2. To determine the impact of increasing light interception by pruning and/or using reflective mulches at different stages of fruit development on fruit quality, DMC, storability and consumer acceptability 
3. To quantify the impact of thinning treatments on fruit quality, DMC, storability and consumer acceptability and to develop recommendations for thinning strategies to optimise yield of high quality fruit.
4. To identify the correct timing for harvesting orchards with a high DMC  to maximise the eating quality of fruit in the April to June marketing window, and to establish and validate a protocol using chlorophyll fluorescence to predict this timing.. 
5. To maximise knowledge exchange and communications interaction with international research groups to enhance this research programme
6. To carry out effective project management and mitigation of risks.
Added value
We will add value to this AHDB-funded project by utilising existing published and unpublished relevant data sets available to the consortium, by ensuring that the work programme benefits from the expertise and experiences of participating international apple researchers, and by focussing research efforts on the model variety of Gala.. We recognise that further income will be needed to develop and implement the medium- to long-term solutions and we will seek opportunities with our international collaborators to develop further opportunities for linked RTO-industry projects.
 
Benefits to Industry:
The aim of this project is to develop practical strategies by which UK growers can optimise quality and storage potential of UK apples using Gala as a model variety. 
Improved availability of consistently high quality fruit will enable UK growers to compete with Southern Hemisphere imports at the start of the new season window. Extending the UK Gala season by 3-4 weeks would generate financial returns of £2-3 million p.a across the industry.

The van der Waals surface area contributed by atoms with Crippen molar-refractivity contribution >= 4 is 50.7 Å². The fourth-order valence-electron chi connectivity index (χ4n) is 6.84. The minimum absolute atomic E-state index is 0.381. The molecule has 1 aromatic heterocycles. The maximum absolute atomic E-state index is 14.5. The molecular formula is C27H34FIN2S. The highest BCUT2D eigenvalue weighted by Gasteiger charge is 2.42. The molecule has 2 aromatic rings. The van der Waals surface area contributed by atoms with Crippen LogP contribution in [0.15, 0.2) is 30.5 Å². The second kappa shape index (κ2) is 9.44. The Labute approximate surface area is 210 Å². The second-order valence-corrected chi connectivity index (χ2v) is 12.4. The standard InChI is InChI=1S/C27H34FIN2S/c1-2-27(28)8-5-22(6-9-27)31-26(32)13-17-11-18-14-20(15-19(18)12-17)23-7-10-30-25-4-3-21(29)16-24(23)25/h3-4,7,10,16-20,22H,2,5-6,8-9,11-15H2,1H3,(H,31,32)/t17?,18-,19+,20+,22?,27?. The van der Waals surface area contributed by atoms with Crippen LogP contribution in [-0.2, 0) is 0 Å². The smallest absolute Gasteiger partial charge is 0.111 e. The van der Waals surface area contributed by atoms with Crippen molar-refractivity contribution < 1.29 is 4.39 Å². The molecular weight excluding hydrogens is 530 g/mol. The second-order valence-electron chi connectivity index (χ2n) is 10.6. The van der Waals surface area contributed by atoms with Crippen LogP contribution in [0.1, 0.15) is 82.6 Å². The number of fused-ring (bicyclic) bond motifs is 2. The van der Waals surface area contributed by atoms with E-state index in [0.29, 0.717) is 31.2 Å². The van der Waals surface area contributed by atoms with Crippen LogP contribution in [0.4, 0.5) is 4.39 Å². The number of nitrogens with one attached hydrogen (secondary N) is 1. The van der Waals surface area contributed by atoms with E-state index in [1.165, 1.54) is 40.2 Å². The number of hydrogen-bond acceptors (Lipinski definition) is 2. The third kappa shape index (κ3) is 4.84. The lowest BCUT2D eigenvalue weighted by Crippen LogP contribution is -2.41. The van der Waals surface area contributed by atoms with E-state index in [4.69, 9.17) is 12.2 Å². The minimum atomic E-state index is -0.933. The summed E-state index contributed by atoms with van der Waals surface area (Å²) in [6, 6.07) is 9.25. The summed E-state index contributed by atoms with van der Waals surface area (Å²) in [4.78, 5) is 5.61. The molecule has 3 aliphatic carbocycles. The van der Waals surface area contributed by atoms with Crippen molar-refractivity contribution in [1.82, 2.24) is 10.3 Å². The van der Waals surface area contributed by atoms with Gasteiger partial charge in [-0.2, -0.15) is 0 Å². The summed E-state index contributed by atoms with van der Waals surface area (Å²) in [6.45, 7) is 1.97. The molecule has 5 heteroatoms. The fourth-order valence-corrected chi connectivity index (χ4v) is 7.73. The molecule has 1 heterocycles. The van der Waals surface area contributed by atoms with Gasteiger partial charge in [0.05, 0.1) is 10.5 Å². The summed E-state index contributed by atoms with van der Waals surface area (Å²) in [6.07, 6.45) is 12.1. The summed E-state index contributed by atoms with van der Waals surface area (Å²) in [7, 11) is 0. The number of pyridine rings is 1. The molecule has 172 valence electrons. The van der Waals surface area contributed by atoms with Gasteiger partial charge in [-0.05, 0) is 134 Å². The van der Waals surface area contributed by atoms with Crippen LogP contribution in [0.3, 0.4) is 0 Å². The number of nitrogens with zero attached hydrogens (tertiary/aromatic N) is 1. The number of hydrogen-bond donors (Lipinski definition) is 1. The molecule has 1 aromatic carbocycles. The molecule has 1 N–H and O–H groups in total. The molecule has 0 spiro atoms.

Offering growers an early prediction method of the onset of a climacteric physiological phase within the fruit would increase the efficiency for managing the harvest period as well as improving fruit quality.
Improved verifiable benchmarks at harvest leading to more consistent fruit quality to give maximum market opportunities.  30% of fruit picked for post April storage, 30% Jan to April and 30% October to December each group maximising its own harvest window with eating quality
Eating quality experience will be improved for consumers; this will encourage repeat purchase and improved health as defined by the “5 a day” government campaign. Improved general health of the UK population would deliver direct cost reductions in health spending budgets.
Greater consumption of English dessert fruit would contribute to improved carbon footprint by reducing reliance on imports which are generally regarded as generating higher carbon emissions. In addition, domestic fruit is grown to verifiable higher environmental standards, fundamental to a more balanced environmental situation, increasingly demanded by today’s consumer.
We also anticipate improvements in on-farm resource use efficiency (light, water, fertilisers, pesticides, labour) and less pre- and post-harvest waste if the project outputs are used to improve light interception, canopy structure and dry matter partitioning. 
Overall, these benefits represent a very strong return on investment. Strategies and guidelines developed for this model variety would be transferable to other UK apple varieties and to pear and stone fruit crops and would help to improve production efficiency, fruit quality and grower margins in the UK tree fruit sector. For instance, increasing the Conference pear market by 5% would generate extra income of £800K p.a